Teetotalers, like big drinkers, more prone to dementia

Going teetotal was associated with an increased risk of dementia

Going teetotal was associated with an increased risk of dementia Credit Getty

Scientists have shown that complete abstinence from alcohol can be as harmful as its excessive use.

So a team of researchers from Inserm (French National Institute of Health and Medical Research) based in France and from UCL in the United Kingdom set out to investigate the association between midlife alcohol consumption and risk of dementia into early old age.

"People who completely abstain from alcohol may have a history of heavy drinking and this can make it hard to interpret the links between drinking and health". They noted that with every seven-unit/week increase there was a significant 17 per cent increase in dementia risk. The number of sufferers is expected to triple by 2050. In moderation, of course, unless you want to increase your chances of developing dementia.

"Light-to-moderate" drinking was defined, during middle age, as one-to-14 drinks per week, corresponding to the maximum limit recommended for both men and women in Britain.

Guidance from the United Kingdom chief medical officer states that men and women should drink no more than 14 units of alcohol each week - the equivalent of around six pints of beer.

The study was not set up to explain why non-drinkers might be more prone to cognitive decline, but the findings offered possible clues.

In abstainers, the researchers show that some of the excess dementia risk was due to a greater risk of cardiometabolic disease.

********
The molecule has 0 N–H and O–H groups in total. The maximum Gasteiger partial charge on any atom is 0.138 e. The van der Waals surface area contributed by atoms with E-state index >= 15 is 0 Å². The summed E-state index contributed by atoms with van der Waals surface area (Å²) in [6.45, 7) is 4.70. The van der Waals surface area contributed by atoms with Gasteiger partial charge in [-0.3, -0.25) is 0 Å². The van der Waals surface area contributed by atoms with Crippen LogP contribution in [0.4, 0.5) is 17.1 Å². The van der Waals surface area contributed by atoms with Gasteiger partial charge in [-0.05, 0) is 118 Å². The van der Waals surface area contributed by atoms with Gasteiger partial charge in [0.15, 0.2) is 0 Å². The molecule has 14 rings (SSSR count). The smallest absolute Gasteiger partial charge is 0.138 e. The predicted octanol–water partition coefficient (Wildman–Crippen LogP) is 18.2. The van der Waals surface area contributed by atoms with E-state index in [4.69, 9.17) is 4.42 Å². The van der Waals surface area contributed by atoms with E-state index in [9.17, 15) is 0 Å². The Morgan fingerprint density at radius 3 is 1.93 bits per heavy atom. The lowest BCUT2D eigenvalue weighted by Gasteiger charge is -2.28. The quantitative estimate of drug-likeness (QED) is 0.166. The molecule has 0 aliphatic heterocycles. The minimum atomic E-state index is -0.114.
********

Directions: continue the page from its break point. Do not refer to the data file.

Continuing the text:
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After taking account of sociodemographic, lifestyle, and health related factors that could have affected the results, the researchers found that abstinence in midlife or drinking more than 14 units a week was associated with a higher risk of dementia compared with drinking 1-14 units of alcohol a week.

In the case of wine, earlier studies have suggested that so-called polyphenolic compounds may offer some protection to neural networks and blood vessels, but such findings remain controversial.

The study tracked the drinking habits of 9,000 civil servants from the ages of 35 and 55 - and then monitored their health for a further 23 years.

The study ran for over two decades.


A total of 397 cases of dementia were recorded.

This appears to confirm the findings of a variety of reports over time on alcohol consumption, health and life expectancy, which have suggested the evidence is weighted towards what is described as a J model, whereby no alcohol consumption is less beneficial than moderate consumption, but risk rises again with increasingly heavy consumption.

Chronic heavy drinking has been clearly established as a major risk factor for all types of dementia, especially the early onset of the disease.

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